Licensed Real Estate Brokers
If you bumped into your realtor and asked him or her to calculate the ‘cap ratio’ or ‘cash on cash’ of a building you were considering buying what do you think they would say? If they look at you like Bambi in the headlights you might want to reconsider your realtor. Investment real estate is a different field than residential real estate. We have been working in this part of real estate since the late 1990s.
The reason real estate investing has never gone away, regardless of the economic conditions, is that people always need a place to live, to work or to run a business. From a $60,000 condo to a shopping mall, there is a place for everyone in real estate investing. Whether you are a rookie looking to get into real estate or a seasoned pro, Uptown Realty has something to offer you. Our agents have been active real estate investors for a couple decades and it is in their blood, like it or not. They also have experienced running a management company and the perspective gained from operating well over 100 units of rental housing and commercial units is valuable. We can size a property up pretty quickly, by formula or by observation.
A “Real World” Study
Steve & Susie had competing ideas on how to invest for their future. Susie liked the idea of a well-rounded “Wall Street” portfolio and Steve favored investment real estate. Let’s follow their story:
The year is 1993. The European Union was being created, US Federal Officials stormed the Branch Davidian Cult in Waco, TX and Monica Lewinski was just another student at Lewis & Clark College in Portland.
Steve & Susie had saved up a little over $50,000 and decided to challenge each other’s investment beliefs and see how each fared after 20 years. Steve found a really nice, well-maintained 4-plex at 4100 Pleasant Avenue South in the Kingfield neighborhood of South Minneapolis. Kingfield wasn’t quite as nice as it is today and the purchase was considered risky by Steve’s parents and most of his friends except the bicycle riding malcontents he hung out with on the weekends. Nevertheless, Steve negotiated a price of $133,900 and invested the 20% down payment of $26,780. The building had 4 1-bedroom, 1-bath apartments with nice hardwood floors and plenty of charm. Each apartment rented for $450.00 in 1993.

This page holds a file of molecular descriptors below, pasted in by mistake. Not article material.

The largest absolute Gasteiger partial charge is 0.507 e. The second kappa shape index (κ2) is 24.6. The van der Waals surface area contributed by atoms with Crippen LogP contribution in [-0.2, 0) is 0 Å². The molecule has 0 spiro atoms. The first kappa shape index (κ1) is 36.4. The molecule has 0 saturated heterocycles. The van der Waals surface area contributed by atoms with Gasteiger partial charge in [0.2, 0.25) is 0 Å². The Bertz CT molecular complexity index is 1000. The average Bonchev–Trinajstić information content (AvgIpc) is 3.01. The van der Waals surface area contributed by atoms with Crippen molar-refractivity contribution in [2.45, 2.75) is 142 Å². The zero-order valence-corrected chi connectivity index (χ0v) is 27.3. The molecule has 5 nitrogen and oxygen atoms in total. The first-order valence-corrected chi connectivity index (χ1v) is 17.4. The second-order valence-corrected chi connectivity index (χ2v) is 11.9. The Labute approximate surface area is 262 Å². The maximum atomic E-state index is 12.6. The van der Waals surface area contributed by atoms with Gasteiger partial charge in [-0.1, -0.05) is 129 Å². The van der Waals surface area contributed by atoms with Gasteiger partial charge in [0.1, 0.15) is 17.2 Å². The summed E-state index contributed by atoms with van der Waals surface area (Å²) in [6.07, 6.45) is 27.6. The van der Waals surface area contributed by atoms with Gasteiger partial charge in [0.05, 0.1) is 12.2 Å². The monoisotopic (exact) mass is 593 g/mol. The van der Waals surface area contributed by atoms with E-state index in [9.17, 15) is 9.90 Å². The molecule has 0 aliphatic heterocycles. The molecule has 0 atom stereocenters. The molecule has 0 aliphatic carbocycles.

Susie researched stocks and decided to buy a portfolio of four stocks so she was diversified. She bought McDonalds, Target, Microsoft and CitiGroup. She split her $26,780 in equal quarters and bought 137 shares of McDonalds, 99 shares of Target Corp., 79 shares of Microsoft and 102 shares of CitiGroup. Susie did nothing for the next 20 years except garden, put dividend checks in the bank and drink entirely too much wine. Her investment path would be easy; No maintenance, no phone calls and no lawn mowing.
Steve took stock of his duplex and decided that since the building was in good shape he would maintain it as needed, mow the lawn himself since they lived next door and try his best to keep it rented to nice folks who would pay the rent. As things needed fixing he had them repaired and occasionally he remodeled a kitchen or bathroom as needed to keep quality tenants. He had to replace the driveway because the city sent him a violation notice. Generally, his ownership experience was very typical and while slightly frustrating, he was happy as a landlord.